Help! My Data Scientists Can’t Write (Production) Code!

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Businesses across the world are hiring data scientists to beef up their efficiency and competitiveness via artificial intelligence (AI). Startup companies (dubbed AI-First companies) are disrupting traditional industries like banking, insurance, real estate and healthcare using AI technologies.

The demand for data scientists far exceeds supply. And, the problem is exacerbated by the fact that the data scientist profession is itself splitting into multiple sub-disciplines. Some examples of this divide include:

  • Decision scientists have domain expertise and specialize in linking the domain knowledge and the algorithm to solve a problem.
  • Data scientists have expertise with machine learning (ML) and related algorithmic fields at the application level, i.e., they know how to apply algorithms to data sets to generate successful experimental insights.
  • ML research scientists can create new algorithms to solve more custom problems or adapt/exploit recent research advances.

Regardless of which of these skill-sets are needed, businesses face a common problem when trying to monetize successful AI experiments. None of the above skill-sets are required to include a strong competency in production software development. This is not the key value the data scientist brings to the problem. It is, however, a critical aspect of getting an ML application (which itself is a program, frequently in Python, R or Java) running for a business purpose. Not only that – the level of programming interest and capability varies widely from role to role and individual to individual.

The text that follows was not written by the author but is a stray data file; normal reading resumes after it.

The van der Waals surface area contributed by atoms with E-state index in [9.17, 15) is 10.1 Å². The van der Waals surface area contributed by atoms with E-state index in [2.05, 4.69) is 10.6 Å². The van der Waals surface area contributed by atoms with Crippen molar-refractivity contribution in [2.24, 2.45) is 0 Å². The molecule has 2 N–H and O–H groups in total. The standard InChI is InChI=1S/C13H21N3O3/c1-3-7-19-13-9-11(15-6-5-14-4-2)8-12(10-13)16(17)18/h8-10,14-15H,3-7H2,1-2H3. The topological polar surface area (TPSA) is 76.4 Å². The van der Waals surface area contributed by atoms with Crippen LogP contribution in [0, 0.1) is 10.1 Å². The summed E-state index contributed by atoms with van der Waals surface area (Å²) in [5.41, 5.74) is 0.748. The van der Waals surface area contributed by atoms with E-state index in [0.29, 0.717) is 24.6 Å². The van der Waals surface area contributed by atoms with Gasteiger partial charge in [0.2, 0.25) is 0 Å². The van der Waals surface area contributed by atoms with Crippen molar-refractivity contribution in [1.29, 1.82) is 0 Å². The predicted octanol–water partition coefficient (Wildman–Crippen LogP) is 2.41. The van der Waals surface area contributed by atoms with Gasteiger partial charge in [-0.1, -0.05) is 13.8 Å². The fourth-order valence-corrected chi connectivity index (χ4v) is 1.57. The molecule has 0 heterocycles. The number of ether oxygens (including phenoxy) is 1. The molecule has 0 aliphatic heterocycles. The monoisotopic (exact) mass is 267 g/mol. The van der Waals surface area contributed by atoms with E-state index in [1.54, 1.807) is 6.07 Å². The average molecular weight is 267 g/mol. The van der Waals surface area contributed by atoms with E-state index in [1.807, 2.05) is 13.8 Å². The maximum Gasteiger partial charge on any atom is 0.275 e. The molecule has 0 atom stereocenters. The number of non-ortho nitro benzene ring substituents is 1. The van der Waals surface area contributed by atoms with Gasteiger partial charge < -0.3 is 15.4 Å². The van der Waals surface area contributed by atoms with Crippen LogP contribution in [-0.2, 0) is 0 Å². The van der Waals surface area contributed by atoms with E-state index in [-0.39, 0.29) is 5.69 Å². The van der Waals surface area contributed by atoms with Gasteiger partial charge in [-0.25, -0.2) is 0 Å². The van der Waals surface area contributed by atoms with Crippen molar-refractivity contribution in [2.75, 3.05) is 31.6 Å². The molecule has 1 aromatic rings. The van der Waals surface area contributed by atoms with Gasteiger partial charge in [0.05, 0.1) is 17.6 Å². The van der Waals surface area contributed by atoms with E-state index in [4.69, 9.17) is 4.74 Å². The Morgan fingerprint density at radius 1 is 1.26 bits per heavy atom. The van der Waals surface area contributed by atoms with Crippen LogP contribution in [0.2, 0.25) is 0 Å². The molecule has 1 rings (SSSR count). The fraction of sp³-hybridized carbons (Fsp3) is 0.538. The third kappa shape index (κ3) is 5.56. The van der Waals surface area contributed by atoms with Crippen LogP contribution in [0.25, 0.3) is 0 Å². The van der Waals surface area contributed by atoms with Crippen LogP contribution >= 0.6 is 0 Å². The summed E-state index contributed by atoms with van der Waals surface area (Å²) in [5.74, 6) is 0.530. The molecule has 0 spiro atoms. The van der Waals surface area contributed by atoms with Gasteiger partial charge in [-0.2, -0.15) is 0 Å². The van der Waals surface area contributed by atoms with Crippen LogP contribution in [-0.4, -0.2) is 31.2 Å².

Example industry horror stories:

  • Hired an expensive data scientist with vast ML knowledge, but they did not specialize in production-grade code. This led to constant battles between the data scientist and software engineering.
  • Promising experiments sit around as R code. No one can translate it into production grade code (in whatever language) because the data scientist left and now no one can understand how to port the code to production while maintaining ML integrity.
  • A small AI-first team finally hired a data scientist whose mathematical knowledge was great and who also enjoyed writing code, testing and pushing to production. They lost him/her to Facebook/Google/Amazon/etc.
  • A large company needs to hire many different data science roles. All of them code differently. While some really enjoy coding, others prefer to focus on the domain problem and the algorithm. There is no standardization of production quality and Ops teams will not accept the code.

To convert a promising ML experiment into a production-grade set of pipelines, the following things need to occur:

  • The inference pipelines, and frequently the training pipelines, need to be converted to production-grade code that can execute at scale with performance SLAs, handle errors gracefully, and be hardened for long-running execution without bugs, resource leaks, etc.
  • This code needs to be part of a software development lifecycle (SDLC) to enable versioning, quality control, rollbacks and continuous integration/continuous deployment (CI/CD) into production.